Magazine article National Forum

Appearance V. Reality: "L.A. Law." (the Litigious Society)

Magazine article National Forum

Appearance V. Reality: "L.A. Law." (the Litigious Society)

Article excerpt

Public fascination with the law and the legal profession has generated a number of television programs about lawyers. "L.A. Law," the preeminent example of these shows currently on our viewing schedules, has captured the imagination of the viewing public for the past five years in a way no previous law-oriented series has. The cachet of "L.A. Law" is related not only to the fact that the show reflects and informs the viewer about society's ideals, attitudes, and values regarding the legal system, but also to its addressing the personal aspect of the law by revealing lawyers and their clients as real people. Every episode of "L.A. Law" tries the same underlying case: Appearance v. Reality. The show must balance the competing tensions between what the law and legal process appear to be and what they are in reality without sacrificing the dramatic appeal of the content or, heaven forbid, ratings. If either the appearance of a working, accessible legal system or the reality of an overburdened, ponderous system dominates to the detriment of the other, the delicate balance collapses.

Although "L.A. Law" and its main focus, the McKenzie-Brackman firm, are by most accounts relatively fair television portrayals of life inside a law firm, the show cannot be taken as a mirror of the actual state of the legal profession. The show's major purposes are entertainment, excitement, and high ratings; it does not propose to examine the legal profession in any scientific or objective fashion. The program must necessarily exagerate (ludicrously exaggerate, in some instances) for dramatic effect. Although the cases or issues presented in the show are rooted in reality, by the time they have been condensed for the fifty-two-minute format - with the dramatic aspects intensified - they are no longer real. Nevertheless, the show has struck a responsive chord with the general public as well as with members of the legal profession. My weekly schedule includes very little television; yet I try to include "L.A. Law" every week during the regular season, and issues and events from the show regularly come up in my conversations with other practicing lawyers.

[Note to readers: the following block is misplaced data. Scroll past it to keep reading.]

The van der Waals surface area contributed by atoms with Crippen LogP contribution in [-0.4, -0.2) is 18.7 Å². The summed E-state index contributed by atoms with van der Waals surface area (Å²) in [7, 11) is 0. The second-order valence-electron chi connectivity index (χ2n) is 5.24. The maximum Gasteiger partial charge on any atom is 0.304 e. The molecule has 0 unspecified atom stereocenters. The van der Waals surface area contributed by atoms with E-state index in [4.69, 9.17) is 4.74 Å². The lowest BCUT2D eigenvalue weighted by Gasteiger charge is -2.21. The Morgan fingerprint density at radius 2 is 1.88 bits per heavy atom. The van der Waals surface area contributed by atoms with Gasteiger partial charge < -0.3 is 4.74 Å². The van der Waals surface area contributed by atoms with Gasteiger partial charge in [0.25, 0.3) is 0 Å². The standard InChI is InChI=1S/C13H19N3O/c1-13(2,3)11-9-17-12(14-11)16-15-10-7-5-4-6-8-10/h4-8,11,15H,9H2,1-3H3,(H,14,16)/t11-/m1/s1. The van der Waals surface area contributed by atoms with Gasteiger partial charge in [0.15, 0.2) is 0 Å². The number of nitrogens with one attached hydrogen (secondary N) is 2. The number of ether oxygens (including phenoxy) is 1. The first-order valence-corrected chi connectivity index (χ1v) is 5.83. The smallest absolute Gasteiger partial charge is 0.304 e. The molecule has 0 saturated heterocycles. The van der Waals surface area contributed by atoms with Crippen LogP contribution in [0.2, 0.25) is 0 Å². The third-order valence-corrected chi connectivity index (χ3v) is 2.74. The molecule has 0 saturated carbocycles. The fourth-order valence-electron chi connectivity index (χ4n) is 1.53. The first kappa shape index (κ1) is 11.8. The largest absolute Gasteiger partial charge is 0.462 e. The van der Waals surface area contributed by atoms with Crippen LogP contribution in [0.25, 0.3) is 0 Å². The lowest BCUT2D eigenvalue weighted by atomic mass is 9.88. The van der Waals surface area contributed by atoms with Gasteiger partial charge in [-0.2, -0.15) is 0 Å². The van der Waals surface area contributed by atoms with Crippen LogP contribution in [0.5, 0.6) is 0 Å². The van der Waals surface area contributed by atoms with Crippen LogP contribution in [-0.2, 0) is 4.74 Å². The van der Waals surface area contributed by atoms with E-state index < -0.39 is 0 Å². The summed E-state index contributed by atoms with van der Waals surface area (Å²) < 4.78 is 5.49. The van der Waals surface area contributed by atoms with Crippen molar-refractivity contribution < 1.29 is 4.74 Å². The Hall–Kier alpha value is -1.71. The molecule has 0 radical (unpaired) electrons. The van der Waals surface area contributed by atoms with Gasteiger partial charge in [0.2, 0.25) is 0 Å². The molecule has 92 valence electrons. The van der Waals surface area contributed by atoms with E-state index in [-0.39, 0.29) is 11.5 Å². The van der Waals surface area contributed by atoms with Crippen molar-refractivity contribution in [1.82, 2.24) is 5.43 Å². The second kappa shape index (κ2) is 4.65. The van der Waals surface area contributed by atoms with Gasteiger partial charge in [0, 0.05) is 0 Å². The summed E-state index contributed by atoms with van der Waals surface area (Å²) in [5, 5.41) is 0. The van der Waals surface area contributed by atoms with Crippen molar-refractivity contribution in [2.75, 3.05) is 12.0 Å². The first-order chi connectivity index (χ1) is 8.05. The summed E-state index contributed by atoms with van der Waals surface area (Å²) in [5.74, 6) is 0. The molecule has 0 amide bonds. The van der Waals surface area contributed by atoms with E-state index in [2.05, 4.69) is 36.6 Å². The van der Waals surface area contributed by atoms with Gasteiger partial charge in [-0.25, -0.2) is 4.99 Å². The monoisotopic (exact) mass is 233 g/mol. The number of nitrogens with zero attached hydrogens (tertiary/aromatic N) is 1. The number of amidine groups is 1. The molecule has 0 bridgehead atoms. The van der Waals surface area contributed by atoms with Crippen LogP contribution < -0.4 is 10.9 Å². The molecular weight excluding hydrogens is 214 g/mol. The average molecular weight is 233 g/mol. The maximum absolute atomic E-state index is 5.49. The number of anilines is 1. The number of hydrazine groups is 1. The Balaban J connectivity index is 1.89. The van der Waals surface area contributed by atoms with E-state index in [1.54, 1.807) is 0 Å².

The fascination with portrayals of the legal system cuts across the legal profession: even Justice Marshall has an unabashed and unashamed fondness for "The People's Court." That this fascination extends beyond the legal profession is evidenced by the recent opening of a cable-television network totally devoted to telecasting actual court trials and procedures. Because of the widespread interest, critical acclaim, and strong ratings the show has generated, the effect of "L.A. Law" on the public's perceptions of the legal system - a system originally conceived to protect and preserve the values of a democratically organized society - is definitely worth comment. Furthermore, the show does enlighten and inform the viewer by reflecting on (1) the changing nature of the legal profession; (2) specific aspects of the profession, such as what it means to "think like a lawyer," the role of the judge, access to the profession, how lawyers and the adversarial system approximate justice, and the abstract and concrete notions of the practice of law; and (3) the law as it mirrors cultural values and changes.

The popularity of "L.A. Law" might well be explained as a reflection of society's fascination with the legal profession - a fascination that stems in part from the mysteries associated with what a lawyer does in the special language spoken by attorneys and in part from an awareness that the legal profession is central to the American way of life. In a perfect world the proper role of the lawyer would be to stabilize the social disequilibrium of the forces and counterforces in a dynamic society. Every lawyer should represent the "best" of the American way of life. However, the portrayal of lawyers on "L.A. Law" is tantamount to an admission that this sentimental vision of lawyers as vigilant defenders of democracy may have given way to the reality of lawyers as economic units of production. …

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